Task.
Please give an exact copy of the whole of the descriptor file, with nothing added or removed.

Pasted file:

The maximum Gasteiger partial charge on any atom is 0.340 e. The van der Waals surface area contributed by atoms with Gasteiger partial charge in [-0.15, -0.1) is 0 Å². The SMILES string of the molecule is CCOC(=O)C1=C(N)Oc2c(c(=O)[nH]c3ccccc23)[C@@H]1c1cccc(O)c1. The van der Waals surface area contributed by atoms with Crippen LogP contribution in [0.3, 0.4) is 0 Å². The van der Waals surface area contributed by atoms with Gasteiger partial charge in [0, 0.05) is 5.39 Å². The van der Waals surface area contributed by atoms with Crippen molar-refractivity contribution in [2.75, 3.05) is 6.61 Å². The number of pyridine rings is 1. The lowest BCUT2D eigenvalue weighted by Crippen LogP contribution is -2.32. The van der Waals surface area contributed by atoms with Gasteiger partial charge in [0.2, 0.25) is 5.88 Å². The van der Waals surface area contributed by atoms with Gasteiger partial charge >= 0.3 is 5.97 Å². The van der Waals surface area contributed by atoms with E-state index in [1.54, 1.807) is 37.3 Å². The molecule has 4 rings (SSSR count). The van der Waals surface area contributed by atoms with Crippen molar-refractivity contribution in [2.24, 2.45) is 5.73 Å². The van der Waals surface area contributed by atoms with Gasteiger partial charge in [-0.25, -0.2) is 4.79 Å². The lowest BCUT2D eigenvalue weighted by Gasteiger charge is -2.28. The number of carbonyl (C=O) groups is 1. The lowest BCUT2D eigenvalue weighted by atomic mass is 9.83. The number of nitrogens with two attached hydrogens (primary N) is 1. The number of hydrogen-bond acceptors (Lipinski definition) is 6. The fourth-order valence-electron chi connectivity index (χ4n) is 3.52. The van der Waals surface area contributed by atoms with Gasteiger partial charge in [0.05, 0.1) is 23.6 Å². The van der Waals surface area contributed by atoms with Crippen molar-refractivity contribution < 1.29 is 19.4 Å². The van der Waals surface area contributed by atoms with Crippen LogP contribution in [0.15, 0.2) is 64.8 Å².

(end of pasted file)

The maximum Gasteiger partial charge on any atom is 0.340 e. The van der Waals surface area contributed by atoms with Gasteiger partial charge in [-0.15, -0.1) is 0 Å². The SMILES string of the molecule is CCOC(=O)C1=C(N)Oc2c(c(=O)[nH]c3ccccc23)[C@@H]1c1cccc(O)c1. The van der Waals surface area contributed by atoms with Crippen LogP contribution in [0.3, 0.4) is 0 Å². The van der Waals surface area contributed by atoms with Gasteiger partial charge in [0, 0.05) is 5.39 Å². The van der Waals surface area contributed by atoms with Crippen molar-refractivity contribution in [2.75, 3.05) is 6.61 Å². The number of pyridine rings is 1. The lowest BCUT2D eigenvalue weighted by Crippen LogP contribution is -2.32. The van der Waals surface area contributed by atoms with Gasteiger partial charge in [0.2, 0.25) is 5.88 Å². The van der Waals surface area contributed by atoms with Gasteiger partial charge >= 0.3 is 5.97 Å². The van der Waals surface area contributed by atoms with E-state index in [1.54, 1.807) is 37.3 Å². The molecule has 4 rings (SSSR count). The van der Waals surface area contributed by atoms with Crippen molar-refractivity contribution in [2.24, 2.45) is 5.73 Å². The van der Waals surface area contributed by atoms with Gasteiger partial charge in [-0.25, -0.2) is 4.79 Å². The lowest BCUT2D eigenvalue weighted by Gasteiger charge is -2.28. The number of carbonyl (C=O) groups is 1. The lowest BCUT2D eigenvalue weighted by atomic mass is 9.83. The number of nitrogens with two attached hydrogens (primary N) is 1. The number of hydrogen-bond acceptors (Lipinski definition) is 6. The fourth-order valence-electron chi connectivity index (χ4n) is 3.52. The van der Waals surface area contributed by atoms with Gasteiger partial charge in [0.05, 0.1) is 23.6 Å². The van der Waals surface area contributed by atoms with Crippen molar-refractivity contribution < 1.29 is 19.4 Å². The van der Waals surface area contributed by atoms with Crippen LogP contribution in [0.15, 0.2) is 64.8 Å².